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The goal of the Drogue IoT project is to make it easy to connect devices to cloud-based applications. This article will demonstrate how to implement firmware in Rust based on Drogue's device support. This way, a device can communicate with the cloud using the low power LoRaWAN protocol. We will also illustrate how Node.js handles the server side.

The purpose of Drogue IoT

Many open source technologies already exist in the realm of messaging and the Internet of Things ( IoT). However, technologies change over time, and not everything that exists now is fit for the world of tomorrow. For instance, C and C++ still have issues with memory safety. The concepts of cloud native, serverless, and pods might also need a different approach to designing cloud-side applications. Drogue IoT aims to help support these new environments.

Drogue Device is a firmware framework written in Rust with an actor-based programming model. Drogue Cloud is a thin layer of services that creates an IoT-friendly API for existing technologies such as Knative and Apache Kafka and a cloud-friendly API using CloudEvents on the other side. The idea is to give you an overall solution ready to run IoT as a service. Figure 1 illustrates the Drogue IoT architecture.

Figure 1: Devices send data using standard protocols of Drogue Cloud, where they are transformed and exported.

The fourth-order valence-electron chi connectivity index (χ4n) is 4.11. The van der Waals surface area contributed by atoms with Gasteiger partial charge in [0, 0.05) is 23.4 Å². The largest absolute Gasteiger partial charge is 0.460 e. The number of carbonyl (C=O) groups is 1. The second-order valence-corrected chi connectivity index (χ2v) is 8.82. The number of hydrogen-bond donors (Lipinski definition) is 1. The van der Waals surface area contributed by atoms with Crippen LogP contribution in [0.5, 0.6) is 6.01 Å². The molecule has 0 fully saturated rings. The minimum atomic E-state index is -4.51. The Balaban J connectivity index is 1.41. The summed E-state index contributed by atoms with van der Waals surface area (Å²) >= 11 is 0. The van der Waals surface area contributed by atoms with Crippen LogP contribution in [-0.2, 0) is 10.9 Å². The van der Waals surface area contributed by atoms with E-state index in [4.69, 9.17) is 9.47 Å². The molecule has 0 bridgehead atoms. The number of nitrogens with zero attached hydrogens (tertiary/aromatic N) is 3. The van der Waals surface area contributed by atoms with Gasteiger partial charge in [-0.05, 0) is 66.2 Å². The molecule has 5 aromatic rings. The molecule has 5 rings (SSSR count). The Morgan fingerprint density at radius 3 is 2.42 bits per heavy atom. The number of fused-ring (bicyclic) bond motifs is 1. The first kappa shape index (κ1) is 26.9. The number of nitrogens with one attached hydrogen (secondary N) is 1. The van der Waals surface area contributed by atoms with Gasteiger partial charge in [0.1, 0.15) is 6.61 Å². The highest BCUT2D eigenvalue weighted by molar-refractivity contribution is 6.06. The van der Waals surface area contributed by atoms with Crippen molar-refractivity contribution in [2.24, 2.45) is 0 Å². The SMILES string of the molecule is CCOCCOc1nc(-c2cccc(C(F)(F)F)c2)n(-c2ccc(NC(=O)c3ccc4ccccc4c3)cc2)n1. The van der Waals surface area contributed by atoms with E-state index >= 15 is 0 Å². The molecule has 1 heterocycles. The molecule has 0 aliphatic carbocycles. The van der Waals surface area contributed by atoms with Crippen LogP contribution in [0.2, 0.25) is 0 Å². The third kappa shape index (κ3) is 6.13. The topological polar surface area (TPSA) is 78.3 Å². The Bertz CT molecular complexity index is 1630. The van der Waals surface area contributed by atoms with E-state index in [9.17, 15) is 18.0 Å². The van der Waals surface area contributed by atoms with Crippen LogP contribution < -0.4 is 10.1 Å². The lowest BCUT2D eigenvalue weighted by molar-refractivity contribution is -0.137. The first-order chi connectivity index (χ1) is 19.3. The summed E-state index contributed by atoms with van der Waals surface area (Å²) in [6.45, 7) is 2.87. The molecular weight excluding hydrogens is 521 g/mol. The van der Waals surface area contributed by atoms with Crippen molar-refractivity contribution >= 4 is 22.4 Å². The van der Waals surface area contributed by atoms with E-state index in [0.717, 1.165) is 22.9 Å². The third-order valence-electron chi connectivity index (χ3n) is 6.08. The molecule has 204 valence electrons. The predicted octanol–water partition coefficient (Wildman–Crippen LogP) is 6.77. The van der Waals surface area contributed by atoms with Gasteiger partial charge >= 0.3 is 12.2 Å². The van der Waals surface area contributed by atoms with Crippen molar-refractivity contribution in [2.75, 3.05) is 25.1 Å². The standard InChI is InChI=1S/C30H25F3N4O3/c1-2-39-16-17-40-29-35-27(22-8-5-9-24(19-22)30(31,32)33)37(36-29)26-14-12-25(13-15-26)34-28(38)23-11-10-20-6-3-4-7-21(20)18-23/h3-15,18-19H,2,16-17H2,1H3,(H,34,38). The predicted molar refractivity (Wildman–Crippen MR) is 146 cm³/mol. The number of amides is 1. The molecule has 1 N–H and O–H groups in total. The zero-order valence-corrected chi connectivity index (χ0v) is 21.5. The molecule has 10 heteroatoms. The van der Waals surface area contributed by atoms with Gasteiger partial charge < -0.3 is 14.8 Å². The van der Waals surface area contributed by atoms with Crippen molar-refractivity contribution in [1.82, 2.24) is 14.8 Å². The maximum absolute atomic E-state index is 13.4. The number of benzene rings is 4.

LoRaWAN network coverage

LoRaWAN is a low-power wireless network that enables you to run a device on batteries for months, sending telemetry data to the cloud every now and then. To achieve this efficient connectivity, you need LoRaWAN network coverage, and The Things Network (TTN) provides exactly that. You can extend the TTN network by running your gateway if your local area lacks coverage. TTN provides a public service that allows you to exchange data between devices and applications.

Drogue Device

Exchanging data with Drogue Device is easy. The following snippet focuses on the code  that exchanges data:

let mut tx = String::<heapless::consts::U32>::new();
let led = match self.config.user_led.state().unwrap_or_default() {
    true => "on",
    false => "off",
};
write!(&mut tx, "ping:{},led:{}", self.counter, led).ok();
let tx = tx.into_bytes();

let mut rx = [0; 64];
let result = cfg
    .lora
    .request(LoraCommand::SendRecv(&tx, &mut rx))
    .unwrap()
    .await;

Notice the await keyword at the end? Yes, that is indeed asynchronous Rust. A hardware access layer (HAL) named Embassy, another Drogue IoT project, allows the program to run on the device, which in this example is an embedded STM32 Cortex-M0 board. Thanks to Embassy and the drivers in Drogue Device, asynchronous programming becomes pretty simple. And thanks to Rust, your code is less likely to cause any undefined behavior, like corrupted memory.

Node.js

The cloud side of the IoT application needs a simple "reconcile loop." The device reports its current state, and you derive the desired state from that. The information received might result in a command you send back to the device.

The application in this article is pretty much the same as connect-quarkus-applications-drogue-iot-and-lorawan written by Jens Reimann. But his version uses the Quarkus Java framework as the backend implementation, whereas our application uses Node.js.